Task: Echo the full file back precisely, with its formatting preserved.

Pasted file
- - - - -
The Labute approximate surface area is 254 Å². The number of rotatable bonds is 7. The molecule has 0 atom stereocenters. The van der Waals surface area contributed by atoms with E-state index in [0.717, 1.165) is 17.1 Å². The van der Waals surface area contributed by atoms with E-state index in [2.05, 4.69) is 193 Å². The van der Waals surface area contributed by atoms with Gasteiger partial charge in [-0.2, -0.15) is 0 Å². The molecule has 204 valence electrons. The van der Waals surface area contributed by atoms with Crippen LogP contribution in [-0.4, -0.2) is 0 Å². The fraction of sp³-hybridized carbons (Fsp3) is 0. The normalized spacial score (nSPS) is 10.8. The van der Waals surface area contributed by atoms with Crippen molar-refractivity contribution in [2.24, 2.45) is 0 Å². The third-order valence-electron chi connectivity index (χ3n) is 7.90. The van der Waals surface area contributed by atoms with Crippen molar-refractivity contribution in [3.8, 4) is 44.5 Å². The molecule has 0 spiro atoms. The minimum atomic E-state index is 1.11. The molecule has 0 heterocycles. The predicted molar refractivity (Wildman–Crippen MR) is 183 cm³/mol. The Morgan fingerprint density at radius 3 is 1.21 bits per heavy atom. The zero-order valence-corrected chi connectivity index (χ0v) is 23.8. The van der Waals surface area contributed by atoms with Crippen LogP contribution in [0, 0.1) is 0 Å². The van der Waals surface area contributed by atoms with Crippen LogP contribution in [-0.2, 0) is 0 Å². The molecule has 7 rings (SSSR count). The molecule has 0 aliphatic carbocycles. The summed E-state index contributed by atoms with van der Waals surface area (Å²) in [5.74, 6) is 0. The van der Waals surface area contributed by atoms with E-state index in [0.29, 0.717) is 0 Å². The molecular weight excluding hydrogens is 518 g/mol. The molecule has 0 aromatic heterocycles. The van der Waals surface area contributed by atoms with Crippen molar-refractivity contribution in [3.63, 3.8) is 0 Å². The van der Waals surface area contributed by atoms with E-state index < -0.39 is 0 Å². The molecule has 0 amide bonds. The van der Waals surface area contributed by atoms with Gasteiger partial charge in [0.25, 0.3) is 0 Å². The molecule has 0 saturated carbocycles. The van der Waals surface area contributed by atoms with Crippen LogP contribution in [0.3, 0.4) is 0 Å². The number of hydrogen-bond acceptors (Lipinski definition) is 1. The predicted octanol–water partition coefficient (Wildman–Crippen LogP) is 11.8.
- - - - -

The Labute approximate surface area is 254 Å². The number of rotatable bonds is 7. The molecule has 0 atom stereocenters. The van der Waals surface area contributed by atoms with E-state index in [0.717, 1.165) is 17.1 Å². The van der Waals surface area contributed by atoms with E-state index in [2.05, 4.69) is 193 Å². The van der Waals surface area contributed by atoms with Gasteiger partial charge in [-0.2, -0.15) is 0 Å². The molecule has 204 valence electrons. The van der Waals surface area contributed by atoms with Crippen LogP contribution in [-0.4, -0.2) is 0 Å². The fraction of sp³-hybridized carbons (Fsp3) is 0. The normalized spacial score (nSPS) is 10.8. The van der Waals surface area contributed by atoms with Crippen molar-refractivity contribution in [2.24, 2.45) is 0 Å². The third-order valence-electron chi connectivity index (χ3n) is 7.90. The van der Waals surface area contributed by atoms with Crippen molar-refractivity contribution in [3.8, 4) is 44.5 Å². The molecule has 0 spiro atoms. The minimum atomic E-state index is 1.11. The molecule has 0 heterocycles. The predicted molar refractivity (Wildman–Crippen MR) is 183 cm³/mol. The Morgan fingerprint density at radius 3 is 1.21 bits per heavy atom. The zero-order valence-corrected chi connectivity index (χ0v) is 23.8. The van der Waals surface area contributed by atoms with Crippen LogP contribution in [0, 0.1) is 0 Å². The van der Waals surface area contributed by atoms with Crippen LogP contribution in [-0.2, 0) is 0 Å². The molecule has 7 rings (SSSR count). The molecule has 0 aliphatic carbocycles. The summed E-state index contributed by atoms with van der Waals surface area (Å²) in [5.74, 6) is 0. The van der Waals surface area contributed by atoms with E-state index in [0.29, 0.717) is 0 Å². The molecular weight excluding hydrogens is 518 g/mol. The molecule has 0 aromatic heterocycles. The van der Waals surface area contributed by atoms with Crippen molar-refractivity contribution in [3.63, 3.8) is 0 Å². The van der Waals surface area contributed by atoms with E-state index < -0.39 is 0 Å². The molecule has 0 amide bonds. The van der Waals surface area contributed by atoms with Gasteiger partial charge in [0.25, 0.3) is 0 Å². The molecule has 0 saturated carbocycles. The van der Waals surface area contributed by atoms with Crippen LogP contribution in [0.3, 0.4) is 0 Å². The number of hydrogen-bond acceptors (Lipinski definition) is 1. The predicted octanol–water partition coefficient (Wildman–Crippen LogP) is 11.8.